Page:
The Call of the East

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The Call of the East
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Directed by George Melford
Produced by Jesse L. Lasky
Screenplay by Beulah Marie Dix
Starring Sessue Hayakawa
Tsuru Aoki
Jack Holt
Margaret Loomis
James Cruze
Ernest Joy
Cinematography Percy Hilburn (French)
Jesse L. Lasky Feature Play Company
Distributed by Paramount Pictures
Release date
  • October 15, 1917 (1917-10-15)
Running time
50 minutes
Country United States
Language Silent (English intertitles)

The Call of the East is a 1917 American silent drama film directed by George Melford and written by Beulah Marie Dix. The film stars Sessue Hayakawa, Tsuru Aoki, Jack Holt, Margaret Loomis, James Cruze, and Ernest Joy. The film was released on October 15, 1917, by Paramount Pictures.[1][2] It is not known whether the film currently survives,[3] which suggests that it is a lost film.


As described in a film magazine,[4] Sheila Hepburn (Loomis), the half-sister of Alan Hepburn (Holt), is the daughter of a Japanese mother. While visiting Alan, who works in Tokyo, she attends a festival with her Japanese maid while wearing a Japanese kimono. There she meets the wealthy Arai Takada (Hayakawa), who is taken by the mysterious woman. Alan has dishonored and betrayed O'Mitsu (Aoki), and her brother Arai plans a terrible revenge. Alan loses heavily at cards to Arai and, to forget his losses, accompanies Arai to his country home. There Alan is about to be thrust into a pool of quicksand to die when Sheila appears, having been warned of Arai's plans. Dismayed that the woman he met at the festival is Alan's sister, Arai sees that she and Alan do not meet, but later agrees to release her brother as Sheila wins Arai's love and respect. At that moment Alan appears, having escaped from his prison, and strikes Arai down. Sheila bursts into tears and runs to the fallen man, and Alan, seeing his sister responding to the "call of the east," departs.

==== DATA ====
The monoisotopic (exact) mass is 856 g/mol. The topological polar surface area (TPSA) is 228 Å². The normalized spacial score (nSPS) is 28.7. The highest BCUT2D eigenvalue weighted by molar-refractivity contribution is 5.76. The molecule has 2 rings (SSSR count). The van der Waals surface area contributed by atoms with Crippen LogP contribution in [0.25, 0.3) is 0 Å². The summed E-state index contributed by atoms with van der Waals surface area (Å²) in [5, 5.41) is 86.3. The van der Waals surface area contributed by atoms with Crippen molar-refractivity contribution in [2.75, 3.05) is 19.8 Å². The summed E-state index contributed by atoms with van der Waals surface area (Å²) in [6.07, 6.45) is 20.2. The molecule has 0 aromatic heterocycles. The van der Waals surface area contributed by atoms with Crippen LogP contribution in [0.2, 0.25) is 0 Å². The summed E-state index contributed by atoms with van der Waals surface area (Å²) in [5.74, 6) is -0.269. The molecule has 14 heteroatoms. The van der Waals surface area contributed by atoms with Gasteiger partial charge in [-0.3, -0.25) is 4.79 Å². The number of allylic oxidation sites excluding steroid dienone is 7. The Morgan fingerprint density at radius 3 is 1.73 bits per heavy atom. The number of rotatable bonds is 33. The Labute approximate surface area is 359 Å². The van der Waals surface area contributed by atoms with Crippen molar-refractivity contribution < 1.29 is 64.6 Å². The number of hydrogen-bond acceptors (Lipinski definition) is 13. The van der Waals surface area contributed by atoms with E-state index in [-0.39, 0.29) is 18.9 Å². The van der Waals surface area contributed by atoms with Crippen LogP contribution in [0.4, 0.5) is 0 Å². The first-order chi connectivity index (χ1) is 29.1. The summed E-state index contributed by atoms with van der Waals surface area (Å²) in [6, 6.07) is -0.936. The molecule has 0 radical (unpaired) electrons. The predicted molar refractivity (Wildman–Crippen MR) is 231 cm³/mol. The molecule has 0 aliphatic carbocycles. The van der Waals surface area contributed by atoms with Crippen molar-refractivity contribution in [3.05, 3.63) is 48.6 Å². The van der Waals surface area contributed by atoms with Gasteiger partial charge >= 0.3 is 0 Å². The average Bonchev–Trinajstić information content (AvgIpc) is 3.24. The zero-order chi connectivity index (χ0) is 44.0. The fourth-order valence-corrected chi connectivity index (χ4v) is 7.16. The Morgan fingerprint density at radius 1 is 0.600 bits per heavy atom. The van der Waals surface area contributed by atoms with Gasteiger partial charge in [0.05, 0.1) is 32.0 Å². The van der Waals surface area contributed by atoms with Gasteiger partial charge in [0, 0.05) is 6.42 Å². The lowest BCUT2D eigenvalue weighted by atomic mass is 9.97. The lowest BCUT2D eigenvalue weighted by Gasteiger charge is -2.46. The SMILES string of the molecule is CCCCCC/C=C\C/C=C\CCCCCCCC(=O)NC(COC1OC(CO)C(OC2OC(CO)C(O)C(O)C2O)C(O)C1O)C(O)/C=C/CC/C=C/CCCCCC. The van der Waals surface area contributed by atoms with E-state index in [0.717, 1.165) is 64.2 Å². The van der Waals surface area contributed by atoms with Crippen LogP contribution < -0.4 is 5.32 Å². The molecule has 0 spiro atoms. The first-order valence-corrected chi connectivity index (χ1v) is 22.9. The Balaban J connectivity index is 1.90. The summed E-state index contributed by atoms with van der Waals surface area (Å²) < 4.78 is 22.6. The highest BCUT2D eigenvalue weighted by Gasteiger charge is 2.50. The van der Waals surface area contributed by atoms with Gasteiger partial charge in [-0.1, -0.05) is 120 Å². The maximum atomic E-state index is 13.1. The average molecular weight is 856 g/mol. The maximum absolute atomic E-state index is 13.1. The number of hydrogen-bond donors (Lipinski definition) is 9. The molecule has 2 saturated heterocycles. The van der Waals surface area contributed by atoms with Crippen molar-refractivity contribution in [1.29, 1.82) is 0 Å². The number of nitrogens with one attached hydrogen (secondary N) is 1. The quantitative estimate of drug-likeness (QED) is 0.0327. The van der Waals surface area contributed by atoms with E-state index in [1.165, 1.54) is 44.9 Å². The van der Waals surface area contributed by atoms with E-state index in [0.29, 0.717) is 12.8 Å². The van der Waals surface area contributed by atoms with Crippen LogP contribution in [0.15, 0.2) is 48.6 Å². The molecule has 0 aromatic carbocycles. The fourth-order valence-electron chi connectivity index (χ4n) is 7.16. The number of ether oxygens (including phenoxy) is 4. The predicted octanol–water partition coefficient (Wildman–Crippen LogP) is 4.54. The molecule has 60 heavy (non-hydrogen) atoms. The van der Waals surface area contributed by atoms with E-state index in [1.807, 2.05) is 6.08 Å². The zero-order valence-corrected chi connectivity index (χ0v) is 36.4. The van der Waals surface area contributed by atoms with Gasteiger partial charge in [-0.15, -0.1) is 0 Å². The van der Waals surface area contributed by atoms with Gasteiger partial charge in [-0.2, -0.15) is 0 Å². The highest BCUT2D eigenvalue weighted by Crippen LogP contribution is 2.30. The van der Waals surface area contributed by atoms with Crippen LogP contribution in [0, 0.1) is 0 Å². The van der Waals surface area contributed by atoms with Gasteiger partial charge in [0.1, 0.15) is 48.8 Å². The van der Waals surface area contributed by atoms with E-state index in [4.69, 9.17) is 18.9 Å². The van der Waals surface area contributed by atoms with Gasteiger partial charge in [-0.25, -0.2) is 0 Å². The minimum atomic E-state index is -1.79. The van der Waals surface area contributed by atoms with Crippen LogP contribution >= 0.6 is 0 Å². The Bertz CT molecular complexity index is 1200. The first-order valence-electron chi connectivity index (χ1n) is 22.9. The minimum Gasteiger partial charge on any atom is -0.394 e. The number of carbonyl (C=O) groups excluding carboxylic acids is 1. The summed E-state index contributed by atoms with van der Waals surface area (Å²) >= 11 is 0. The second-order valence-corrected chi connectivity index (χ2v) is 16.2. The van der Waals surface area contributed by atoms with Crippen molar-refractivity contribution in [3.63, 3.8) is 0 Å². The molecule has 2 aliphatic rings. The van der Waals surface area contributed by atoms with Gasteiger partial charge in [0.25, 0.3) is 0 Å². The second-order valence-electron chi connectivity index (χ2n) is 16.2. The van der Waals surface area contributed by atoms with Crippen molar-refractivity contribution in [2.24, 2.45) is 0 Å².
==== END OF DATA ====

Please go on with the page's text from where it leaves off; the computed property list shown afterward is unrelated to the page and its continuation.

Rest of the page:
Like many American films of the time, The Call of the East was subject to cuts by city and state film censorship boards. The Chicago Board of Censors required that these six intertitles be cut: "My sister is an outcast, but the man who shamed her shall pay", "You are my beloved - isn't that enough?", "At Haksima, Hepburn shall pay for O'Mitsu", "Tonight your sister she shall pay the price", "I am ready to marry O'Mitsu", and "I decline the honor".[5]


The film allowed Americans to view the film without concerns about the taboo of miscegenation involving Arai Takada and Sheila Hepburn as an intertitle early in the film stated "In reality her mother was Japanese," and the plot indicates that, when Arai met Sheila at the festival, he believed she was Japanese because of the way she was dressed.[6] In contrast, Alan Hepburn treats O'Mitsu simply as his mistress, and the plot requires Arai to ultimately accept the victimization of his sister.[6]


  1. ^ "The Call of the East (1917) - Overview -". Turner Classic Movies. Retrieved 4 January 2015. 
  2. ^ "The Call of the East". AFI. Retrieved 4 January 2015. 
  3. ^ Progressive Silent Film List: The Call of the East at
  4. ^ "Reviews: The Call of the East". Exhibitors Herald. New York: Exhibitors Herald Company. 5 (18): 31. October 27, 1917. 
  5. ^ "Official Cut-Outs by the Chicago Board of Censors". Exhibitors Herald. New York City: Exhibitors Herald Company. 5 (17): 33. 20 October 1917. 
  6. ^ a b Miyao, Daisuke (2007). Sessue Hayakawa: Silent Cinema and Transnational Stardom. Duke University Press. pp. 123–25. ISBN 978-0-8223-8982-8. 

External links

  • The Call of the East on IMDb
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